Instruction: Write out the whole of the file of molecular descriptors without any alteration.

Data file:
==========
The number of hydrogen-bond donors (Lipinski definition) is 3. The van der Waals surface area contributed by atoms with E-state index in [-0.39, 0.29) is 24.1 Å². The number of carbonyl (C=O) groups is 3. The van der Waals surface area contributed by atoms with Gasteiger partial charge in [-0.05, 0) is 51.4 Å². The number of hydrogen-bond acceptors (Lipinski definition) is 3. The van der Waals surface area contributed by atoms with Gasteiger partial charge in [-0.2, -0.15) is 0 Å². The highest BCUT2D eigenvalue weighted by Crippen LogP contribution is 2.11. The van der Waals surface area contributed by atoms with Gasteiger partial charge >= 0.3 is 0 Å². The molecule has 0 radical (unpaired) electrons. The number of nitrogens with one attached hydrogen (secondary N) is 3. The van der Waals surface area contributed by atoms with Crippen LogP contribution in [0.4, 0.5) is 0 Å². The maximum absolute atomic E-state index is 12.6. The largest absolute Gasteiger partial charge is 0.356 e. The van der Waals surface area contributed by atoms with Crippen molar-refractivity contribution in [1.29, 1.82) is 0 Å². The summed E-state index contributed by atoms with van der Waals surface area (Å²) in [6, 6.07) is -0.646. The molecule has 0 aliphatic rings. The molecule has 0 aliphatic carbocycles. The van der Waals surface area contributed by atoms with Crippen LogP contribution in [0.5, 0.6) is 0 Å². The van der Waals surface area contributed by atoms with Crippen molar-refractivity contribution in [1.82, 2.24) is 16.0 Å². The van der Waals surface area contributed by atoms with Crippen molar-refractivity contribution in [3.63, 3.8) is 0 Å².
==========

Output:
The number of hydrogen-bond donors (Lipinski definition) is 3. The van der Waals surface area contributed by atoms with E-state index in [-0.39, 0.29) is 24.1 Å². The number of carbonyl (C=O) groups is 3. The van der Waals surface area contributed by atoms with Gasteiger partial charge in [-0.05, 0) is 51.4 Å². The number of hydrogen-bond acceptors (Lipinski definition) is 3. The van der Waals surface area contributed by atoms with Gasteiger partial charge in [-0.2, -0.15) is 0 Å². The highest BCUT2D eigenvalue weighted by Crippen LogP contribution is 2.11. The van der Waals surface area contributed by atoms with Gasteiger partial charge >= 0.3 is 0 Å². The molecule has 0 radical (unpaired) electrons. The number of nitrogens with one attached hydrogen (secondary N) is 3. The van der Waals surface area contributed by atoms with Crippen LogP contribution in [0.4, 0.5) is 0 Å². The maximum absolute atomic E-state index is 12.6. The largest absolute Gasteiger partial charge is 0.356 e. The van der Waals surface area contributed by atoms with Crippen molar-refractivity contribution in [1.29, 1.82) is 0 Å². The summed E-state index contributed by atoms with van der Waals surface area (Å²) in [6, 6.07) is -0.646. The molecule has 0 aliphatic rings. The molecule has 0 aliphatic carbocycles. The van der Waals surface area contributed by atoms with Crippen LogP contribution in [0.5, 0.6) is 0 Å². The van der Waals surface area contributed by atoms with Crippen molar-refractivity contribution in [1.82, 2.24) is 16.0 Å². The van der Waals surface area contributed by atoms with Crippen molar-refractivity contribution in [3.63, 3.8) is 0 Å².